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Falke v. Fairbanks City Council (6/12/98), 960 P 2d 589
Notice: This opinion is subject to correction before publication in
the Pacific Reporter. Readers are requested to bring errors to the attention of
the Clerk of the Appellate Courts, 303 K Street, Anchorage, Alaska 99501, phone
(907) 264-0608, fax (907) 264-0878.
THE SUPREME COURT OF THE STATE OF ALASKA
WOLFGANG FALKE, )
) Supreme Court No. S-8021
) Superior Court No.
v. ) 4FA-96-2423 CI
THE COUNCIL OF THE CITY OF )
FAIRBANKS, ALASKA, in parti- )
cular MAYOR JAMES C. HAYES, )
COUNCILMEN BILLIE RAY ALLEN, ) O P I N I O N
JERRY CLEWORTH, JOHN IMMEL, )
ROMAR SWARNER, JIM WHITAKER, )
and BOB WOLTING, )
Appellees. ) [No. 5002 - June 12, 1998]
Appeal from the Superior Court of the State of
Alaska, Fourth Judicial District, Fairbanks,
Niesje J. Steinkruger, Judge.
Appearances: Wolfgang Falke, Fairbanks, pro
se. Paul J. Ewers, Deputy City Attorney, Office of the City
Attorney, Fairbanks, for Appellees.
Before: Matthews, Chief Justice, Compton,
Eastaugh, Fabe, and Bryner, Justices.
The City of Fairbanks operated the Fairbanks Municipal
Utilities System (FMUS) for many years. FMUS provides telecommuni-
cation, electric, water, wastewater, and heating services to
Fairbanks residents. In 1996 the City received an unsolicited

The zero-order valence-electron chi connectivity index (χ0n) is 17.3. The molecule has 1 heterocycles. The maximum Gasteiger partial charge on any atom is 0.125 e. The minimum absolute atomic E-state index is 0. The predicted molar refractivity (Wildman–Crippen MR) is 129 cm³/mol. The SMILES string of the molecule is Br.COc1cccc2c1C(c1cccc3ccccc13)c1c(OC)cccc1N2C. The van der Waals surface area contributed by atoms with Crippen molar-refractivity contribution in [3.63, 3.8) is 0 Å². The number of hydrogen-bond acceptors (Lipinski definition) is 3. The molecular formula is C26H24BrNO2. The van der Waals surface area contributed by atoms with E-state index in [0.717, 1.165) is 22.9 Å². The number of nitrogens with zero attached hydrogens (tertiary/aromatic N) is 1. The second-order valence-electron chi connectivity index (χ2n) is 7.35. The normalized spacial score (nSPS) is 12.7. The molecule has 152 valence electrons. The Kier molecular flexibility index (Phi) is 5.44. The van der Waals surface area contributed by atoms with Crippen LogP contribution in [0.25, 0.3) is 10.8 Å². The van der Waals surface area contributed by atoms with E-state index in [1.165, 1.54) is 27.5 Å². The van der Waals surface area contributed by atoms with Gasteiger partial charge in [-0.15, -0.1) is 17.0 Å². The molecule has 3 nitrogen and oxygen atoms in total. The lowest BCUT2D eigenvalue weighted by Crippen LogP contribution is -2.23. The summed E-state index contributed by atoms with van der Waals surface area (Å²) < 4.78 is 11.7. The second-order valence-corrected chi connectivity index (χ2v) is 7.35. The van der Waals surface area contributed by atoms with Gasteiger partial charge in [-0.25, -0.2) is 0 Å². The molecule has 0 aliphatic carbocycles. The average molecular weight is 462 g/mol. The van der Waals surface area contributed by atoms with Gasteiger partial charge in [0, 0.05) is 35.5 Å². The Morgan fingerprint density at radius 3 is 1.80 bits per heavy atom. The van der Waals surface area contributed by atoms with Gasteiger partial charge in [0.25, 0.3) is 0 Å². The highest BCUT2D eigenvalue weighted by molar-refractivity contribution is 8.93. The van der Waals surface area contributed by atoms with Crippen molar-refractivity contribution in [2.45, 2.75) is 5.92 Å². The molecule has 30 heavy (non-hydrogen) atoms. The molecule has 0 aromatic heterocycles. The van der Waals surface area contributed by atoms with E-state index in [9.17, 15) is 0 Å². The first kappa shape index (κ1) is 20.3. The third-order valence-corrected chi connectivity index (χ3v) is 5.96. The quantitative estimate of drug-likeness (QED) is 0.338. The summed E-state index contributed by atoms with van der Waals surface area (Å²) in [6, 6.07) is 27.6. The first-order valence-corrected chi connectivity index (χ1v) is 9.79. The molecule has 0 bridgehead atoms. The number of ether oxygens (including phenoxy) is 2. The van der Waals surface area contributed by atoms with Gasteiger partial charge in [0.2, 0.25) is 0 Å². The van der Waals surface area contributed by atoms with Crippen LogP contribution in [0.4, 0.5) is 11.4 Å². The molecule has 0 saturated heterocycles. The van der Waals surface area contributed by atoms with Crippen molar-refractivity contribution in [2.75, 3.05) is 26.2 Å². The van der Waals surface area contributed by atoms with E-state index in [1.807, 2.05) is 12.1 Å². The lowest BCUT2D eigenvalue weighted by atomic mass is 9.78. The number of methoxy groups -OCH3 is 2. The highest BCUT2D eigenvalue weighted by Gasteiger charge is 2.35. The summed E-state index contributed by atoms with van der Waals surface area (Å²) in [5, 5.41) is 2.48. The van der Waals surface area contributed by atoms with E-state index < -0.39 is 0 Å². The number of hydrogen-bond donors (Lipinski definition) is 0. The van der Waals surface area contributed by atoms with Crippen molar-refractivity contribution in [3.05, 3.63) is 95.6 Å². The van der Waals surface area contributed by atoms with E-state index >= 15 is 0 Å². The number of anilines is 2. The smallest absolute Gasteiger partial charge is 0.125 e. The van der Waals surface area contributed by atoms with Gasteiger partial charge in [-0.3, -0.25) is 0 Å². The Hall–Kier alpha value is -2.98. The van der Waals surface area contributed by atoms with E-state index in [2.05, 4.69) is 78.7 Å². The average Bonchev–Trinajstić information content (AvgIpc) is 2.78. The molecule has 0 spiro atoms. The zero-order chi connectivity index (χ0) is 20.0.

proposal for the sale of FMUS. The city council passed a
resolution providing a procedure for review of the initial
proposal, as well as other proposals. The public participated in
council meetings throughout 1996. After public hearings on the
issue, the city council passed an ordinance providing for the sale
of FMUS if approved by voters at the October 1996 general election.
The voters approved the sale.
Wolfgang Falke and twelve other Fairbanks property owners
filed the instant action against the city council, alleging that
Fairbanks property owners are de facto owners of FMUS and that the
sale constitutes a taking under article I, section 18 of the Alaska
Constitution. The City moved for judgment on the pleadings for
failure to state a claim upon which relief may be granted. Falke
requested a trial by jury.
At the hearing on the City's motion, the trial court
indicated that it was treating the City's motion for judgment on
the pleadings as a motion for summary judgment. The trial court
granted the City's motion, and dismissed Falke's action. This
Falke argues two issues on appeal. First, he claims that
he has a right to a jury trial under article I, section 16 of the
Alaska Constitution. Second, he contends that the court erred in
granting summary judgment for the City. Neither argument has
Article I, section 18 of the Alaska Constitution provides
that "[p]rivate property shall not be taken or damaged for public
use without just compensation." This clause does not apply to this
case because, among other reasons, FMUS was public rather than
private property. The fact that property owners funded the
construction and operation of FMUS through tax assessments does not
make the property owners de facto owners of FMUS. As no genuine
issues of material fact were presented, summary judgment was
proper. A proper grant of summary judgment does not infringe jury
trial rights. See Plaisance v. Phelps, 845 F.2d 107, 108 (5th Cir.
1988); Sengupta v. Morrison-Knudsen Co., 804 F.2d 1072, 1077-78 n.3
(9th Cir. 1986).
The judgment is AFFIRMED.